Much work has demonstrated the influence of global warming on the intensity of tropical cyclones. However, very few have looked at the effect on hurricane dissipation when they make landfall. A question greatly illuminated by work published in the scientific journal Nature on November 11.
Hurricanes that are more resistant to entering the land
After analyzing 50 years of data in the North Atlantic region, the researchers found that hurricanes were weakening at an increasingly slower rate. More specifically, on the first day they land, eddies decrease almost half as quickly today as in the 1960s. The trend is not linear as shown in the graph below. Nonetheless, it is undeniably on the rise and closely correlated with sea surface temperature in the tropical Atlantic.
To go beyond a simple association, the authors used very high-resolution numerical simulations to understand how a warmer sea could lead to slower decay systems. Indeed, the question is not trivial since once a vortex enters the land, contact with the ocean is abruptly cut off. One might therefore think that the two become relatively independent. However, simulations have confirmed that cyclones associated with warmer water weaken more slowly. But what is the mechanism involved?
Larger fuel tank in warmer climates
“Hurricanes are heat engines, just like the engines of cars. In-car engines, fuel is burned and this thermal energy is converted into mechanical work, ”says Lin Li, lead author of the study. “For hurricanes, moisture taken from the ocean surface is the fuel that intensifies and sustains the destructive power of a hurricane – the heat energy of moisture being converted into strong winds. Landing on earth is like shutting off the fuel supply to a car engine. Without fuel, the car will decelerate and without its source of moisture, the hurricane will decompose. ”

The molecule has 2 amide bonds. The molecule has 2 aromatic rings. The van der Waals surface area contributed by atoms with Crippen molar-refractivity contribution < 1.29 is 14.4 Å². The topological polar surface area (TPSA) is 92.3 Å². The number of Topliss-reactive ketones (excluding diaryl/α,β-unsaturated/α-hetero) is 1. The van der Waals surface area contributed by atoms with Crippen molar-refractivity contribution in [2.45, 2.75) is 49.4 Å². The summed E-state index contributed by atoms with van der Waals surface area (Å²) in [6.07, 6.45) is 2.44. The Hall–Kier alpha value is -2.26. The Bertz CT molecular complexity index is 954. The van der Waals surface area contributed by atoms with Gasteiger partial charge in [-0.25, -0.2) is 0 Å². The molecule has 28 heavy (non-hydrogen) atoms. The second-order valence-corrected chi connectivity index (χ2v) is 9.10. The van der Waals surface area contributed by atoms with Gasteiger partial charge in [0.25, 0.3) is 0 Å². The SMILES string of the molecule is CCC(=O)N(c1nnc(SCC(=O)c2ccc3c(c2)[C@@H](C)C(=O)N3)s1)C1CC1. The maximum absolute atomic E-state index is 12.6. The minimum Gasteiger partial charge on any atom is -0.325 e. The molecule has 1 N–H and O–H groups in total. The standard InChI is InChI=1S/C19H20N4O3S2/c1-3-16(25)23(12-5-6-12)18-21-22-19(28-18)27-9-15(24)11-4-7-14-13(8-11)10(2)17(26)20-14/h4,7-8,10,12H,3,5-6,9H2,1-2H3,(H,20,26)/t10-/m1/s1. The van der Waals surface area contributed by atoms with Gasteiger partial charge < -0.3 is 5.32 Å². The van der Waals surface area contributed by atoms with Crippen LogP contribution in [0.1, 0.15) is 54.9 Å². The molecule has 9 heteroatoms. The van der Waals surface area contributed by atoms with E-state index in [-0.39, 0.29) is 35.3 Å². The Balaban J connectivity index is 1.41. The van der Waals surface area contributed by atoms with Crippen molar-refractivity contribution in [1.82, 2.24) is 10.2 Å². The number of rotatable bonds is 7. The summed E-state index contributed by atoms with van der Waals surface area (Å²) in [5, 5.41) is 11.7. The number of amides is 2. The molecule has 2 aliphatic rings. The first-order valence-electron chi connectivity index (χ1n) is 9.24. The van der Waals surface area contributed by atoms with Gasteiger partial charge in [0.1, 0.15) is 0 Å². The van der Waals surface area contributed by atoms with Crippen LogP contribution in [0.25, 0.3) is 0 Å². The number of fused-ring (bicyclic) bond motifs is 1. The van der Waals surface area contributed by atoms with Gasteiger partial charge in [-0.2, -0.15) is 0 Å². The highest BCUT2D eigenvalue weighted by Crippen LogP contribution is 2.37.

The evaluation of the models showed that in warmer climates, the vortices move with a greater stock of moisture. A phenomenon directly related to the fact that warmer air can contain more water vapor. The evaporation at the ocean surface is therefore increased – and so is the size of the reservoir feeding the engine. Once inland, it will therefore take longer for this reservoir to empty. As a result, the cyclonic circulation will absorb less quickly.
“The implications are very significant. Especially when you consider the policies put in place to deal with global warming, ”notes Pinaki Chakraborty, co-author of the paper. “We know coastal areas need to prepare for more intense hurricanes, but inland communities, who may not have the know-how or infrastructure to cope with such intense winds or heavy rains, should also be prepared. The destruction will no longer be confined to coastal areas, causing higher levels of economic damage and costing more lives ”. Finally, the next step will be to check whether these results can be generalized to other cyclonic basins around the world.